FORT LAUDERDALE, Fla. – Clonaid, the company that claims to have produced the first human clone, said Wednesday that a third cloned child had been born to a Japanese couple.
The announcement came during a hearing on whether the first baby -- whose existence has not been verified by independent scientists -- should have a court-appointed guardian.
Clonaid spokeswoman Nadine Gary later said the group's president, Brigitte Boisselier, would hold a new conference Thursday in Toronto to talk about the latest births, that of the Japanese boy and a girl born to a Dutch lesbian Jan. 3.
In Japan, a spokeswoman for the Japan Raelian Movement said Thursday that the Japanese baby is a clone of a 2-year-old boy who died in an accident 18 months ago. An Asian woman -- not of Japanese nationality -- served as the surrogate, she said.
The company has not provided any proof that the babies are clones. Clonaid was founded by the leader of the Raelians, a sect that believes aliens created life on Earth.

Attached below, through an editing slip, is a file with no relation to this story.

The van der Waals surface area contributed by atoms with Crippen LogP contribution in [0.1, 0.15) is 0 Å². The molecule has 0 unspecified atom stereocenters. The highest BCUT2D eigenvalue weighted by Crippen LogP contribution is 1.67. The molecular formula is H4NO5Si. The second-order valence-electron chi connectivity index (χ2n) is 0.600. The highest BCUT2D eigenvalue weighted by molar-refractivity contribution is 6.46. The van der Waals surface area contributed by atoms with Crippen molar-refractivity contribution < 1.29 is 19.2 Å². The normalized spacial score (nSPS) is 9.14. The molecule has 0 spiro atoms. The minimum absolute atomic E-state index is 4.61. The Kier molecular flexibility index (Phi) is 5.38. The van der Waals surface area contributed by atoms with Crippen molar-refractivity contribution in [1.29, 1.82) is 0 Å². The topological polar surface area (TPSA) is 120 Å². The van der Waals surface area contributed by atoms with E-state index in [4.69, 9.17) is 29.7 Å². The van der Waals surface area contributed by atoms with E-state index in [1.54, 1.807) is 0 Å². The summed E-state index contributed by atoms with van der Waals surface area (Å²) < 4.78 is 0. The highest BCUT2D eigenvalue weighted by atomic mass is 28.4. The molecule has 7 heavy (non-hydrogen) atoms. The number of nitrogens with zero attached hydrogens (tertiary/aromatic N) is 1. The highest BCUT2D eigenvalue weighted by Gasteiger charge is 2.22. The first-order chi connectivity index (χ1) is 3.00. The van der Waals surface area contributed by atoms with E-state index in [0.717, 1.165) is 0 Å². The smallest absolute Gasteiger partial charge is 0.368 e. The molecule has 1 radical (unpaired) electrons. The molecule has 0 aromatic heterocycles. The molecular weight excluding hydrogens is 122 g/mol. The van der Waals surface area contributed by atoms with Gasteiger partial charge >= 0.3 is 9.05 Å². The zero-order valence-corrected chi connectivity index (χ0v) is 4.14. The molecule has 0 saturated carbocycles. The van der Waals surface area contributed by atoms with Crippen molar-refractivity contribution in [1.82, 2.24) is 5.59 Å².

Clonaid has said five clones are expected to be born by Feb. 5. In late December, Clonaid said the first clone, a girl nicknamed Baby Eve by the company, had been born to U.S. parents on Dec. 26. Clonaid promised DNA tests to prove the baby is a clone, but later said the parents had balked.
The court hearing was scheduled after Miami attorney Bernard Siegel filed a petition seeking a guardian for Eve, saying he wanted to protect the interest of the child.
Testifying by telephone from his home in Las Vegas, company Vice President Thomas Kaenzig said Clonaid is not an incorporated company and the only other Clonaid official he knows is the president who announced Eve's birth.
Kaenzig's lawyers have argued he has no knowledge of the location of Eve or the mother. Circuit Judge John Frusciante got little help from Kaenzig in his attempt to locate Eve and he ordered the executive to come to court next week for further questioning.